Make it Explicit


The greatest accomplishment to which a philosopher can aspire is to make explicit.  To make an argument explicit, to clarify the boundaries of a position, to lay out clearly the stakes of a determination should be the loftiest aim of a philosopher worthy of the name. 

This does not mean that I will agree with the position that the philosopher makes explicit, once it has been explicated.  I may disagree, but I will still value the philosopher for having made their position, with which I disagree, explicit - that, and only that, is their value as a philosopher.  (Of course, the person may be important and good in other ways, besides their philosophical work.)

In fact, the explication of an argument with which I disagree is more valuable to me than hearing something with which I agree.  I am tempted to say that until I can clearly see how I disagree with it, it is not fully explicated.  That's a joke, but like the best jokes, it contains a lot of truth.

I repeat that this is an aim.  I do not mean to say that this goal is ever fully realized.  It is likely that there will always be work to do, lines to draw, differences to sharpen, conflicts to illuminate.   Nonetheless, this is the goal toward which we should aspire.  Sometimes making explicit means making an ambiguity explicit.

And I repeat that this is the greatest, highest possible accomplishment for a philosopher.  Not everyone has the desire to be a philosopher, and not every philosopher will gain even a small amount of ground towards this goal.  Many philosophers don't.  This accomplishment is difficult - extraordinarily difficult, and there is no guarantee that it is possible.  It may be that a philosopher can never make an argument fully clear for other people, and it is indeed difficult enough - a problem to last a hundred lifetimes - for a philosopher just to try to make an argument explicit for herself.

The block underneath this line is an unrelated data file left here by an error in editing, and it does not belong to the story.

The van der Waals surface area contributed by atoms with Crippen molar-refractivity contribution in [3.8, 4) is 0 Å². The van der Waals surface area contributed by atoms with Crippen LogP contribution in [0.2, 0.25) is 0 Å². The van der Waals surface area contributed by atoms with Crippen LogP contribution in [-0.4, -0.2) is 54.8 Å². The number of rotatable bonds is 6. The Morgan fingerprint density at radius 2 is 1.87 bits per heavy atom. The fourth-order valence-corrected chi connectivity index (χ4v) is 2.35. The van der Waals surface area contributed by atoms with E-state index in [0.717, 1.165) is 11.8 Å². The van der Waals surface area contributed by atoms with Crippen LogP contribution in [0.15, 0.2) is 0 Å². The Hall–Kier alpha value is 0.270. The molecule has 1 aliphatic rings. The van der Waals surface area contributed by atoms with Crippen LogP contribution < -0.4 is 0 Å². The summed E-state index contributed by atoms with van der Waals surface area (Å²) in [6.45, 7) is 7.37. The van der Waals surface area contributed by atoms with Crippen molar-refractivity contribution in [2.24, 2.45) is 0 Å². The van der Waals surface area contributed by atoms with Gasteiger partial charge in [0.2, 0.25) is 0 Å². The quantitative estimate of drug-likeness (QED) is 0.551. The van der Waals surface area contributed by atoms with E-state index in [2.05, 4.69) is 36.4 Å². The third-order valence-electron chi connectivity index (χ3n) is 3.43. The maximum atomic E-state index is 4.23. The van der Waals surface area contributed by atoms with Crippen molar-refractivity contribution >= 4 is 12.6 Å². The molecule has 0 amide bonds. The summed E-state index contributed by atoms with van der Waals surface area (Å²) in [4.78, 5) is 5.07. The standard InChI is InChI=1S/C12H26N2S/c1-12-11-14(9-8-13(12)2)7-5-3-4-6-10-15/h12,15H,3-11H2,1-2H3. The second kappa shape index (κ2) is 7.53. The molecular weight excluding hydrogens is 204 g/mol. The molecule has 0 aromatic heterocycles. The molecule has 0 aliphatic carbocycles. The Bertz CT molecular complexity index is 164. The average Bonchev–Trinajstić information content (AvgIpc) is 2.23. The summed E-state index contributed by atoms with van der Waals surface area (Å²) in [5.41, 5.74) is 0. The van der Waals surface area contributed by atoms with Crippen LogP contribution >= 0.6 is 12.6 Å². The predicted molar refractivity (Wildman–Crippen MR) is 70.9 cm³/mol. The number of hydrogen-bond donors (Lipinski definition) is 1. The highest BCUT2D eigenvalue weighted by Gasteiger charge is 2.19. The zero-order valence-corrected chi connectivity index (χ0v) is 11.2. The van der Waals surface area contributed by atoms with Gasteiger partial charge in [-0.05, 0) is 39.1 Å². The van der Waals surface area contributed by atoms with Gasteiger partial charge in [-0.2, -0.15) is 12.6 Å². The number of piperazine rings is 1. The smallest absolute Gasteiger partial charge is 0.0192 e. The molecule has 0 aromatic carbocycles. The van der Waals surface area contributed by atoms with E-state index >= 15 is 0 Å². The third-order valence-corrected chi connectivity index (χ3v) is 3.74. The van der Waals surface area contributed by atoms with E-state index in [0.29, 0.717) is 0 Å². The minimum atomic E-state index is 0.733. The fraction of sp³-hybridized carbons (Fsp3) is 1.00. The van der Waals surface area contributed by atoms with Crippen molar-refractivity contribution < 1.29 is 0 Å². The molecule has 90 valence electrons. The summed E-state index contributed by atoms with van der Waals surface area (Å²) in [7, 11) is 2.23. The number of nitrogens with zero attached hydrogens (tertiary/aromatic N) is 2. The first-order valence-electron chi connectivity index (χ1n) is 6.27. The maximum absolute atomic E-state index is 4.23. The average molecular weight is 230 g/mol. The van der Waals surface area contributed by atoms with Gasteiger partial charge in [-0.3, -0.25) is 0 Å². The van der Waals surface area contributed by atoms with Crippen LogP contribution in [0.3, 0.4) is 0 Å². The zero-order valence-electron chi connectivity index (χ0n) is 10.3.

It is no great accomplishment to show that a text can be interpreted as deconstructing itself.  That should be our expectation, for, more than 99 out of 100 times, it is true.  The discovery that an utterance is polysemous should be met with the same enthusiasm that we reserve for the declaration that fire feels hot or that water feels wet.

What is truly extraordinary, bordering on the miraculous, is monosemy.  And even monosemy falls short of the goal.  In fact, monosemy usually only shows that language is not fully developed enough.  Lucidity is closer.  But explicitness is even different from, and higher than, lucidity, because to be explicit not only means being open and clear (words that might apply to the night, when all sheep are black) but also means being detailed, sharp, distinct, manifold.  

Sometimes that which is explicit is ugly.  We are used to television programs warning us that they contain explicit material, by which they mean "sexy."  But explicit material is rarely sexy.  Often it is boring.  It is almost always arduous, and it may be exhausting.  It is full of surprises, and there are almost always loose ends.  Here is one of them.

[See also: (all of these are related)

My essay on Liquefactionism - the struggle to make explicit is, for me, heroic opposition to Liquefactionism.

The Meaning of Life

This essay, "A Sequel to Hegel" (probably the best thing I've written) - particularly the stuff in there about analytic philosophy.]


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